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Influence of Planetary Rotation on Habitability

6 May 2014, 22:00 UTC
Influence of Planetary Rotation on Habitability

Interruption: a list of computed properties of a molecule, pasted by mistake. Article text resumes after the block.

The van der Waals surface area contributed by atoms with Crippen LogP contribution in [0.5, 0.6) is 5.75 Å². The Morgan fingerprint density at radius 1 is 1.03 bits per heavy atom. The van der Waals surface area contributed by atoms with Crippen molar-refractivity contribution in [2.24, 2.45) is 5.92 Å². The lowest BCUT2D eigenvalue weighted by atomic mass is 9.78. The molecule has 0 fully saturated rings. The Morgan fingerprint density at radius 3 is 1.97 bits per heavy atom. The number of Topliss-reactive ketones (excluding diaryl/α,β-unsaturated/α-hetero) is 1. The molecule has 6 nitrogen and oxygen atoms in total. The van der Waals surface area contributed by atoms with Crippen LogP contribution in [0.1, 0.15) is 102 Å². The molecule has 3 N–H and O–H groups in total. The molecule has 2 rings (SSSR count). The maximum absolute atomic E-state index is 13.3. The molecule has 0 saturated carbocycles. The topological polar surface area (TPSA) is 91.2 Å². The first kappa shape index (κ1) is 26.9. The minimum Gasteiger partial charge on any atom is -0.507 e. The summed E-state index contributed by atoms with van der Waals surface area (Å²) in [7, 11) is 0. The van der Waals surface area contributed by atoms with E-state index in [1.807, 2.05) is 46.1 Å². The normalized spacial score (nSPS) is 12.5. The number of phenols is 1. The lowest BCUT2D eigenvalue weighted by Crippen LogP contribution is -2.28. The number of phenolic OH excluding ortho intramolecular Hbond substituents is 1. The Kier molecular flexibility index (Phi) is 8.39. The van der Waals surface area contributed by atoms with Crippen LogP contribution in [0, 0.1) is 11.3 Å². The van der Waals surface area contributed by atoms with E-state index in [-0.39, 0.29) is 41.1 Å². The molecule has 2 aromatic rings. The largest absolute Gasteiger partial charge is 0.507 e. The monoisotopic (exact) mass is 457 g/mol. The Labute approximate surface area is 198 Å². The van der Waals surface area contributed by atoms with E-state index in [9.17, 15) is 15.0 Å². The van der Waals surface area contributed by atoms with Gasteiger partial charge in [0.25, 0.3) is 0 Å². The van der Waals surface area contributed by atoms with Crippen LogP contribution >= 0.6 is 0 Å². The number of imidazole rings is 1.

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Figure 1: Artist’s impression of a habitable planet.A previous study by Yang et al. (2013) showed that tidally-locked terrestrial planets around red dwarf stars can remain habitable at much closer distances to their host stars than previously thought due to a stabilizing cloud feedback mechanism. Strong convection drives the formation of water clouds that can cover most of the planet’s dayside, increasing the planet’s reflectivity and keeping the planet cool. In a more recent study by Yang et al. (2014), the focus shifts towards terrestrial planets around Sun-like stars, especially those near the inner edge of the habitable zone (HZ). The study examines the influence of planetary rotation on habitability.A planet’s rotation rate determines its atmospheric circulation by establishing the strength of the Coriolis effect and the length of day. For a fast rotation rate, the Coriolis effect is strong and atmospheric circulation is organised into latitudinal bands, like on Earth - Hadley cell, Ferrel cell and Polar cell (Figure 2). Also, the short length of day due to fast rotation results in small surface temperature differences between day and night.Figure 2: The three-cell model of atmospheric circulation on Earth. From Equator to Pole - Hadley cell, Ferrel cell and ...

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